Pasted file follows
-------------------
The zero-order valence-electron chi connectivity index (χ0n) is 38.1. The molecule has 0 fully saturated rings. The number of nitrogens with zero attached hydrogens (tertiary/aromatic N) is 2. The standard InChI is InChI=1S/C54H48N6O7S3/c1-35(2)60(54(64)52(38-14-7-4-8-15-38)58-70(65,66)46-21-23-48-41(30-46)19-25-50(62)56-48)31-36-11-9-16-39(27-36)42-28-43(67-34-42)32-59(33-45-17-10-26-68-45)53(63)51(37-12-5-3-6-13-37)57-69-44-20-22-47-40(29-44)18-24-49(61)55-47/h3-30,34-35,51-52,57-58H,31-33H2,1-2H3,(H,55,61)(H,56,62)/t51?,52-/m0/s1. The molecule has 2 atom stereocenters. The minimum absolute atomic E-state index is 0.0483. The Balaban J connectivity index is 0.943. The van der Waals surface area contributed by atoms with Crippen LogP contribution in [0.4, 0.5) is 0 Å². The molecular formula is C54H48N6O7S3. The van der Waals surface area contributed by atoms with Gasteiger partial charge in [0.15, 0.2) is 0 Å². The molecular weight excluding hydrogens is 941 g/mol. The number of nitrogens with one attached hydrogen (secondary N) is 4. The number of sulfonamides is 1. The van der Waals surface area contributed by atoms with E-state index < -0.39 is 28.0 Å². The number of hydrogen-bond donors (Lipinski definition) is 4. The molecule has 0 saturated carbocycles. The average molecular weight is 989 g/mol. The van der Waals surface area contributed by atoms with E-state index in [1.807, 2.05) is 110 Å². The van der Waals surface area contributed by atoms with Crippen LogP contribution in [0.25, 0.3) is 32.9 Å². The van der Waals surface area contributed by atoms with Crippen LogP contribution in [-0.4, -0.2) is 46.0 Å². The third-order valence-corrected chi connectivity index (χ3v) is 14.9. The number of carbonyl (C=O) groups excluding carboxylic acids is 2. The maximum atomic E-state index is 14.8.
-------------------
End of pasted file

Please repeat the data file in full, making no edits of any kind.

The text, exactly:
The zero-order valence-electron chi connectivity index (χ0n) is 38.1. The molecule has 0 fully saturated rings. The number of nitrogens with zero attached hydrogens (tertiary/aromatic N) is 2. The standard InChI is InChI=1S/C54H48N6O7S3/c1-35(2)60(54(64)52(38-14-7-4-8-15-38)58-70(65,66)46-21-23-48-41(30-46)19-25-50(62)56-48)31-36-11-9-16-39(27-36)42-28-43(67-34-42)32-59(33-45-17-10-26-68-45)53(63)51(37-12-5-3-6-13-37)57-69-44-20-22-47-40(29-44)18-24-49(61)55-47/h3-30,34-35,51-52,57-58H,31-33H2,1-2H3,(H,55,61)(H,56,62)/t51?,52-/m0/s1. The molecule has 2 atom stereocenters. The minimum absolute atomic E-state index is 0.0483. The Balaban J connectivity index is 0.943. The van der Waals surface area contributed by atoms with Crippen LogP contribution in [0.4, 0.5) is 0 Å². The molecular formula is C54H48N6O7S3. The van der Waals surface area contributed by atoms with Gasteiger partial charge in [0.15, 0.2) is 0 Å². The molecular weight excluding hydrogens is 941 g/mol. The number of nitrogens with one attached hydrogen (secondary N) is 4. The number of sulfonamides is 1. The van der Waals surface area contributed by atoms with E-state index < -0.39 is 28.0 Å². The number of hydrogen-bond donors (Lipinski definition) is 4. The molecule has 0 saturated carbocycles. The average molecular weight is 989 g/mol. The van der Waals surface area contributed by atoms with E-state index in [1.807, 2.05) is 110 Å². The van der Waals surface area contributed by atoms with Crippen LogP contribution in [0.25, 0.3) is 32.9 Å². The van der Waals surface area contributed by atoms with Crippen LogP contribution in [-0.4, -0.2) is 46.0 Å². The third-order valence-corrected chi connectivity index (χ3v) is 14.9. The number of carbonyl (C=O) groups excluding carboxylic acids is 2. The maximum atomic E-state index is 14.8.